For millennia, wells have provided people with access to plentiful water in areas where they otherwise would not be able to live. When a well runs dry, it can disrupt an entire community, making it impossible to sustain agriculture, industry and life itself.
Sometimes a well will start to "run dry" when there is nothing wrong with the actual aquifer providing water. The simplest cause for this is mechanical failure. The pump may be broken or clogged, there may be a fault with the electrical system or a leak in a pipe may be preventing the well water from reaching the house. Minerals can also build up inside the well, decreasing the quality and quantity of the water that flows.
Wells can only produce water at a certain speed. During periods of high use, the well may start to sputter or temporarily cease to produce water. Your well may stop producing sufficient well water when your family are all taking morning showers, for example. If your neighbor draws his water from the same source, it can compound the problem. A well that provides just enough water output for one family will be quite inadequate for two.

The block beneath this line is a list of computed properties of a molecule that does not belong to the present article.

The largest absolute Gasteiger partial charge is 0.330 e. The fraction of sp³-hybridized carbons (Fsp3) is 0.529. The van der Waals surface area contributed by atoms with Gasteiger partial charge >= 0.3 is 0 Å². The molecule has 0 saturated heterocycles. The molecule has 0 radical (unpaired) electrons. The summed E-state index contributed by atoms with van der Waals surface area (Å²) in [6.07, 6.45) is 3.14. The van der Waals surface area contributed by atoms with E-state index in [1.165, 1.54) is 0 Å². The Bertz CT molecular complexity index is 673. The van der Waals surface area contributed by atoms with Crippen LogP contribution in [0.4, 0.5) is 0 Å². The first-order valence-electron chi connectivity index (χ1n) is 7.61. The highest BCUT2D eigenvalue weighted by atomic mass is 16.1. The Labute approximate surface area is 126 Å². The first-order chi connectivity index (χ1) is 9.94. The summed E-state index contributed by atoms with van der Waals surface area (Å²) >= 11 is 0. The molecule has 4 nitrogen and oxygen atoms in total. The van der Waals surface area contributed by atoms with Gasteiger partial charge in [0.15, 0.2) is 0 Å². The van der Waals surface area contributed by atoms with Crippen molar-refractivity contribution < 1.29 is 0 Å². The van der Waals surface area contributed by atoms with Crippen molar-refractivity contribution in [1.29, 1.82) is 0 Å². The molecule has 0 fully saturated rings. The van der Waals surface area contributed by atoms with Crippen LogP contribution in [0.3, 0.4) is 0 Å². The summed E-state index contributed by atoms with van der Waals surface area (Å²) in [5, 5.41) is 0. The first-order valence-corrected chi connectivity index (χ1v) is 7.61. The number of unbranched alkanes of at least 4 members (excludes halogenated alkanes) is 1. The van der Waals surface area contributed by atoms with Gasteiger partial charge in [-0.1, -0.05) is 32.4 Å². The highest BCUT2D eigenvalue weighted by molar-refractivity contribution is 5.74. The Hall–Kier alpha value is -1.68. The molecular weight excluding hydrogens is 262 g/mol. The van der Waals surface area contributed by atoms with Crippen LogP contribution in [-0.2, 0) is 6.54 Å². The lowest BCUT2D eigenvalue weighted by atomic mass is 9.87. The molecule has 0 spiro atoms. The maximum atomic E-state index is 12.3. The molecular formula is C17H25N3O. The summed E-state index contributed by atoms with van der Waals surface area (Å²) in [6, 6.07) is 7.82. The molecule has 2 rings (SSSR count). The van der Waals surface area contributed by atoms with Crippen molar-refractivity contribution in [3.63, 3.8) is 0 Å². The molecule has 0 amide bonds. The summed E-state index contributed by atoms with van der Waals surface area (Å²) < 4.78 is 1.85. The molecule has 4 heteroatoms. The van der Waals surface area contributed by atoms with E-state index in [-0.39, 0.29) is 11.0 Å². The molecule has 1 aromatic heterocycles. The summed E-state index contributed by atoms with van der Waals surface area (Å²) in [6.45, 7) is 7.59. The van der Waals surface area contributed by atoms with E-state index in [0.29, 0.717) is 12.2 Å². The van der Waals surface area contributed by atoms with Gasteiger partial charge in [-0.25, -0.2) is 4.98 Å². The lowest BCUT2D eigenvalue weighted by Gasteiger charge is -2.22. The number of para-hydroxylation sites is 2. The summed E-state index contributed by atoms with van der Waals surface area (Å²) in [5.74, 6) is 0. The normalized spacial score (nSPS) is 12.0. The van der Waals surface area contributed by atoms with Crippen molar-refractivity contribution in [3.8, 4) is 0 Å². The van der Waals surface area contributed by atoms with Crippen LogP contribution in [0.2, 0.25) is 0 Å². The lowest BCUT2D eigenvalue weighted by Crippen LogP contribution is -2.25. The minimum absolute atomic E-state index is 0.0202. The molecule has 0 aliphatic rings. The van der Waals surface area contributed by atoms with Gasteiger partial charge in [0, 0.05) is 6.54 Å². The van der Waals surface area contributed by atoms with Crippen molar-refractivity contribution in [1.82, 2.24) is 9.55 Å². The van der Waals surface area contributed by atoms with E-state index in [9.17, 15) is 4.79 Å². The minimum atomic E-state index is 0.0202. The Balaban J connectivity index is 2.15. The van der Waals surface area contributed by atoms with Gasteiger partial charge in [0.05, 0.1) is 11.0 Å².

Sometimes, a well becomes truly exhausted. Wells work by accessing groundwater that flows down into underground rivers, called aquifers, over many years. If a community uses well water faster than the aquifers can be replenished by rainfall, the groundwater will be depleted, and the community will have to drill deeper and deeper wells.
Environmental and demographic shifts can also make an impact on the speeds at which wells run dry. Drought can put a heavier strain on groundwater stores. A local population increase can also strain aquifers, using up wells much more quickly than they otherwise would be used.